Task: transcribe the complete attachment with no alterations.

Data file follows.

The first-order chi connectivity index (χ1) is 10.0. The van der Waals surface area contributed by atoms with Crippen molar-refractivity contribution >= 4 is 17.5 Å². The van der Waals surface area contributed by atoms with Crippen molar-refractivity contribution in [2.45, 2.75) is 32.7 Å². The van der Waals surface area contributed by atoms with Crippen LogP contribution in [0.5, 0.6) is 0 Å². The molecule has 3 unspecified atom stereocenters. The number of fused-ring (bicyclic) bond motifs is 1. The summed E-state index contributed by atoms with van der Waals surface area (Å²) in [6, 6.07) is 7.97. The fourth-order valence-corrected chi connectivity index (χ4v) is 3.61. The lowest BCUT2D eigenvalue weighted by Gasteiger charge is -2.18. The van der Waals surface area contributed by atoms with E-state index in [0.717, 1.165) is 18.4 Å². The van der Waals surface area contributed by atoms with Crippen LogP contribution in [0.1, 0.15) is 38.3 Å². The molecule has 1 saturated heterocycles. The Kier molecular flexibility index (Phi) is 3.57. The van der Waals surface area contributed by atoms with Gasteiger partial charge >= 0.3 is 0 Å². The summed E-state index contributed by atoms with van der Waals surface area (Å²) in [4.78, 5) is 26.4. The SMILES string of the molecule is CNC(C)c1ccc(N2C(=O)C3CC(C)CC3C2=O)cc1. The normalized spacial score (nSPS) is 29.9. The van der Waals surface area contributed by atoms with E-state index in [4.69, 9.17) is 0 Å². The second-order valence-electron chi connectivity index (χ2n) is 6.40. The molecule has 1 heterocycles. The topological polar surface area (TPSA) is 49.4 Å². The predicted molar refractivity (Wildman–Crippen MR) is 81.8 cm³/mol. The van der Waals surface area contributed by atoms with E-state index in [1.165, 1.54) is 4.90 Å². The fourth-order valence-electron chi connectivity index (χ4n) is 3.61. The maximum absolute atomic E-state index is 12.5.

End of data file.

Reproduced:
The first-order chi connectivity index (χ1) is 10.0. The van der Waals surface area contributed by atoms with Crippen molar-refractivity contribution >= 4 is 17.5 Å². The van der Waals surface area contributed by atoms with Crippen molar-refractivity contribution in [2.45, 2.75) is 32.7 Å². The van der Waals surface area contributed by atoms with Crippen LogP contribution in [0.5, 0.6) is 0 Å². The molecule has 3 unspecified atom stereocenters. The number of fused-ring (bicyclic) bond motifs is 1. The summed E-state index contributed by atoms with van der Waals surface area (Å²) in [6, 6.07) is 7.97. The fourth-order valence-corrected chi connectivity index (χ4v) is 3.61. The lowest BCUT2D eigenvalue weighted by Gasteiger charge is -2.18. The van der Waals surface area contributed by atoms with E-state index in [0.717, 1.165) is 18.4 Å². The van der Waals surface area contributed by atoms with Crippen LogP contribution in [0.1, 0.15) is 38.3 Å². The molecule has 1 saturated heterocycles. The Kier molecular flexibility index (Phi) is 3.57. The van der Waals surface area contributed by atoms with Gasteiger partial charge >= 0.3 is 0 Å². The summed E-state index contributed by atoms with van der Waals surface area (Å²) in [4.78, 5) is 26.4. The SMILES string of the molecule is CNC(C)c1ccc(N2C(=O)C3CC(C)CC3C2=O)cc1. The normalized spacial score (nSPS) is 29.9. The van der Waals surface area contributed by atoms with E-state index in [4.69, 9.17) is 0 Å². The second-order valence-electron chi connectivity index (χ2n) is 6.40. The molecule has 1 heterocycles. The topological polar surface area (TPSA) is 49.4 Å². The predicted molar refractivity (Wildman–Crippen MR) is 81.8 cm³/mol. The van der Waals surface area contributed by atoms with E-state index in [1.165, 1.54) is 4.90 Å². The fourth-order valence-electron chi connectivity index (χ4n) is 3.61. The maximum absolute atomic E-state index is 12.5.